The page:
Loophole Exposed in Steam Review Process by Unauthorized Release of Joke Game

Valve Corporation
Valve Corporation

In a post to Medium, a self-identified online prankster detailed how he managed to get the 45-second long “game” Watch Paint Dry released on Steam by way of some clever technical loopholes.

User “Ruby” had been trying to report this particular glitch in the system to Valve for “months,” and having received no response, decided to publicly demonstrate the full extent of the problem with the way Steam handles indie releases.

This is no more than a prank and was merely to test something I’ve been trying to report to Valve for the past few months — the ability to get any game you want on Steam, without Valve ever even having a look at it.

After gaining access to the Steamworks developer platform — through means the poster has categorically refused to disclose, for unknown reasons — Ruby got to work on the “game” he would use for the stunt. He even came up with silly trading cards to accompany it.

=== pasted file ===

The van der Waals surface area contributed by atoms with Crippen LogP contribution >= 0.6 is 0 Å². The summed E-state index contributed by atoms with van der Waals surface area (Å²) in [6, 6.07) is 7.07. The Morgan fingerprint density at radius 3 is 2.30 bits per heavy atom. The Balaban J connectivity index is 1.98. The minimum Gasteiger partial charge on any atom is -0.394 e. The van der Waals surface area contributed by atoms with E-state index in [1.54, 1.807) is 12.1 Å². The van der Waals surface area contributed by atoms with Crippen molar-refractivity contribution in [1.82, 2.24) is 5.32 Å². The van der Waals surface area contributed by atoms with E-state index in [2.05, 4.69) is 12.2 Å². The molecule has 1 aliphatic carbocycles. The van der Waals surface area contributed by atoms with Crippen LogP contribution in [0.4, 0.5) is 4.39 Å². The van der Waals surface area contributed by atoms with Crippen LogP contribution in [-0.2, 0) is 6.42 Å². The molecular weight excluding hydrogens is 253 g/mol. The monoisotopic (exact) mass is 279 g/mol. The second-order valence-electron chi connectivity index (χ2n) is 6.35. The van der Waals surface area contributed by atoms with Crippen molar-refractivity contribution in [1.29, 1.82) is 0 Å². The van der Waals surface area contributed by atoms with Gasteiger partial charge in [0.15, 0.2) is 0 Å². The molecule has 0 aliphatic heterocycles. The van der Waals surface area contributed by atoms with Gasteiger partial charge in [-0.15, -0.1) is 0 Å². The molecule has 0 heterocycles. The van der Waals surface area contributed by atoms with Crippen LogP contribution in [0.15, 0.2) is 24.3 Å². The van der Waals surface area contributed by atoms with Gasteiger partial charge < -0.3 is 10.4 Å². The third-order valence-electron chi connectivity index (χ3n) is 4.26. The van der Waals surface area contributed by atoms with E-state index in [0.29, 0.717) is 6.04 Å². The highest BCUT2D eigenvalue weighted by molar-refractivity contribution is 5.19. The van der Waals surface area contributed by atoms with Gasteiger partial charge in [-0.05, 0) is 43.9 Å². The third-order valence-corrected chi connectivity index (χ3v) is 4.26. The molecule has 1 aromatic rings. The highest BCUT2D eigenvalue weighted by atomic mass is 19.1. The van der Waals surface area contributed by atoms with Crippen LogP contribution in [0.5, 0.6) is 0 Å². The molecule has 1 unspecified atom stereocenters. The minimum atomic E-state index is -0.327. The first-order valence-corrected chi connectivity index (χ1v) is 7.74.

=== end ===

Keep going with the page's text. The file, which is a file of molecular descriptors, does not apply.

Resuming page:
By identifying the manner in which a game goes from Steam’s pre-release review process to the “released” state, Ruby accomplished his joke release with surprising simplicity. While he intended for the game to be listed as “Coming April 1st” for the purpose of his prank, the game immediately shot to the top of the “New Release” list of games, prematurely springing his prank upon the hitherto unsuspecting Steam.

Ruby has taken on very specific lesson from the experience:

Something I’ve definitely learned from doing this is when working with user-generated content that first needs to be approved, do not have “Review Ready” and “Reviewed” as two states of existence for the content. Instead, maybe take an approach where the review of the item has an audit trail by giving each piece of content a “review ticket” or something similar and not allowing the content to switch to the Released state until there is a review ticket for the content. Or just don’t allow users to set the item to “Released”.

Valve has since fixed the loophole, so apparently this hands-on approach to bug reporting was considerably more effective in this case than the security e-mail Valve provides for these issues. And if you’re heartbroken at already having missed out on the brief availability of the not-to-be indie blockbuster Watch Paint Dry, you may continue your pining over a cache of perhaps the silliest Steam store page ever seen on the platform.

Follow Nate Church @Get2Church on Twitter for the latest news in gaming and technology, and snarky opinions on both.


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